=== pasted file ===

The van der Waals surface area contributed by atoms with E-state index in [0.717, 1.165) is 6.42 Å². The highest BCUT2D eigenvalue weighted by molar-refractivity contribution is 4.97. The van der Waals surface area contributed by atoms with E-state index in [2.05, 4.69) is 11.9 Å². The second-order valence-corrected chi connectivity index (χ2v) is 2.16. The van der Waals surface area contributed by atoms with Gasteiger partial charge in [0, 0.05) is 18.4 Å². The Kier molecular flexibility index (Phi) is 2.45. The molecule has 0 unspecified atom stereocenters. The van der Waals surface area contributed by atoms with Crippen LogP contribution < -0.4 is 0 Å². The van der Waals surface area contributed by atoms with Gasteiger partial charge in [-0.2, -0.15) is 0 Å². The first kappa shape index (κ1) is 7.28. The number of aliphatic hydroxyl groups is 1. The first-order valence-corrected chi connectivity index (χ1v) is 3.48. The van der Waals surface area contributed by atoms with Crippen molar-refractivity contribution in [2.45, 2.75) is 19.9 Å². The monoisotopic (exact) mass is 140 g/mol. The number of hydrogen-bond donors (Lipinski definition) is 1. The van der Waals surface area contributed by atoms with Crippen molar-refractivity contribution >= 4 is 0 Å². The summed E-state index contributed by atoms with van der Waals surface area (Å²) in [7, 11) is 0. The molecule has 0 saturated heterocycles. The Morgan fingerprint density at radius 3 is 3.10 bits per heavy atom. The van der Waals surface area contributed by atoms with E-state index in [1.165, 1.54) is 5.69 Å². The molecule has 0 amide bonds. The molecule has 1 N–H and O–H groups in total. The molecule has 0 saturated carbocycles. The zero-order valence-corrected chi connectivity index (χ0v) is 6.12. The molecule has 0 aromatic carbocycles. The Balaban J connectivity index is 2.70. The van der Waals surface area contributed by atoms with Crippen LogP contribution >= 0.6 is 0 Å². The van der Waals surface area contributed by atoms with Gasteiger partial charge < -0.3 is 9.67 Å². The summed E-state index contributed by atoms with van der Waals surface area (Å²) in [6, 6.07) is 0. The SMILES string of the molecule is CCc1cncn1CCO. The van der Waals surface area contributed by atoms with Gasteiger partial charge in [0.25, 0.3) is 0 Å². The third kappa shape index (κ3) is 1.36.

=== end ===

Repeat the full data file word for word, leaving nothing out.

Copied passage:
The van der Waals surface area contributed by atoms with E-state index in [0.717, 1.165) is 6.42 Å². The highest BCUT2D eigenvalue weighted by molar-refractivity contribution is 4.97. The van der Waals surface area contributed by atoms with E-state index in [2.05, 4.69) is 11.9 Å². The second-order valence-corrected chi connectivity index (χ2v) is 2.16. The van der Waals surface area contributed by atoms with Gasteiger partial charge in [0, 0.05) is 18.4 Å². The Kier molecular flexibility index (Phi) is 2.45. The molecule has 0 unspecified atom stereocenters. The van der Waals surface area contributed by atoms with Crippen LogP contribution < -0.4 is 0 Å². The van der Waals surface area contributed by atoms with Gasteiger partial charge in [-0.2, -0.15) is 0 Å². The first kappa shape index (κ1) is 7.28. The number of aliphatic hydroxyl groups is 1. The first-order valence-corrected chi connectivity index (χ1v) is 3.48. The van der Waals surface area contributed by atoms with Crippen molar-refractivity contribution in [2.45, 2.75) is 19.9 Å². The monoisotopic (exact) mass is 140 g/mol. The number of hydrogen-bond donors (Lipinski definition) is 1. The van der Waals surface area contributed by atoms with Crippen molar-refractivity contribution >= 4 is 0 Å². The summed E-state index contributed by atoms with van der Waals surface area (Å²) in [7, 11) is 0. The molecule has 0 saturated heterocycles. The Morgan fingerprint density at radius 3 is 3.10 bits per heavy atom. The van der Waals surface area contributed by atoms with E-state index in [1.165, 1.54) is 5.69 Å². The molecule has 0 amide bonds. The molecule has 1 N–H and O–H groups in total. The molecule has 0 saturated carbocycles. The zero-order valence-corrected chi connectivity index (χ0v) is 6.12. The molecule has 0 aromatic carbocycles. The Balaban J connectivity index is 2.70. The van der Waals surface area contributed by atoms with Crippen LogP contribution >= 0.6 is 0 Å². The van der Waals surface area contributed by atoms with Gasteiger partial charge < -0.3 is 9.67 Å². The summed E-state index contributed by atoms with van der Waals surface area (Å²) in [6, 6.07) is 0. The SMILES string of the molecule is CCc1cncn1CCO. The van der Waals surface area contributed by atoms with Gasteiger partial charge in [0.25, 0.3) is 0 Å². The third kappa shape index (κ3) is 1.36.